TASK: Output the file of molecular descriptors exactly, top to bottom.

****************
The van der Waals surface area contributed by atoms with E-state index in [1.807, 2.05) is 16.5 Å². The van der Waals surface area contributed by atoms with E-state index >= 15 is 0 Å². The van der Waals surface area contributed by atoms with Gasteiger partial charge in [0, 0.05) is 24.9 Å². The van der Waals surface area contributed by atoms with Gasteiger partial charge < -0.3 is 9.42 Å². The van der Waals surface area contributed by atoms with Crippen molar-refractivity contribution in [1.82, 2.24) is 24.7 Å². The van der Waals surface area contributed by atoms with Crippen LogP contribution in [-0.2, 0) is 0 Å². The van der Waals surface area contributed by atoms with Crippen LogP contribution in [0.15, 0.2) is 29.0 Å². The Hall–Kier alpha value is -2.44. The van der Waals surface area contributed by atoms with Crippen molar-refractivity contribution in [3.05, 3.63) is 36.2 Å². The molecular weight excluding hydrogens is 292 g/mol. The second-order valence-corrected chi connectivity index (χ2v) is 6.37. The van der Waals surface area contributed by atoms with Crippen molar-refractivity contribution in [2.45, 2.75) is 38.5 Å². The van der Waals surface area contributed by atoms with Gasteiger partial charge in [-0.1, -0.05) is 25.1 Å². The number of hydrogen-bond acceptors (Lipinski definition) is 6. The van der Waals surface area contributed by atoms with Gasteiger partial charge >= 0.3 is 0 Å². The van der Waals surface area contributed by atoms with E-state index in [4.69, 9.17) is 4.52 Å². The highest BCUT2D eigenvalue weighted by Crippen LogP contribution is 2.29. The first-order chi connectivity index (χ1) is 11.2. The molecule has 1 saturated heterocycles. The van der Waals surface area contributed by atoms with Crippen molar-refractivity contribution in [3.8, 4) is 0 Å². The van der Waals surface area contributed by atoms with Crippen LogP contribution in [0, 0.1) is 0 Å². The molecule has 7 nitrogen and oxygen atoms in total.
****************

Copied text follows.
The van der Waals surface area contributed by atoms with E-state index in [1.807, 2.05) is 16.5 Å². The van der Waals surface area contributed by atoms with E-state index >= 15 is 0 Å². The van der Waals surface area contributed by atoms with Gasteiger partial charge in [0, 0.05) is 24.9 Å². The van der Waals surface area contributed by atoms with Gasteiger partial charge < -0.3 is 9.42 Å². The van der Waals surface area contributed by atoms with Crippen molar-refractivity contribution in [1.82, 2.24) is 24.7 Å². The van der Waals surface area contributed by atoms with Crippen LogP contribution in [-0.2, 0) is 0 Å². The van der Waals surface area contributed by atoms with Crippen LogP contribution in [0.15, 0.2) is 29.0 Å². The Hall–Kier alpha value is -2.44. The van der Waals surface area contributed by atoms with Crippen molar-refractivity contribution in [3.05, 3.63) is 36.2 Å². The molecular weight excluding hydrogens is 292 g/mol. The second-order valence-corrected chi connectivity index (χ2v) is 6.37. The van der Waals surface area contributed by atoms with Crippen molar-refractivity contribution in [2.45, 2.75) is 38.5 Å². The van der Waals surface area contributed by atoms with Gasteiger partial charge in [-0.1, -0.05) is 25.1 Å². The number of hydrogen-bond acceptors (Lipinski definition) is 6. The van der Waals surface area contributed by atoms with Gasteiger partial charge >= 0.3 is 0 Å². The van der Waals surface area contributed by atoms with E-state index in [4.69, 9.17) is 4.52 Å². The highest BCUT2D eigenvalue weighted by Crippen LogP contribution is 2.29. The first-order chi connectivity index (χ1) is 11.2. The molecule has 1 saturated heterocycles. The van der Waals surface area contributed by atoms with Crippen molar-refractivity contribution in [3.8, 4) is 0 Å². The van der Waals surface area contributed by atoms with Crippen LogP contribution in [0, 0.1) is 0 Å². The molecule has 7 nitrogen and oxygen atoms in total.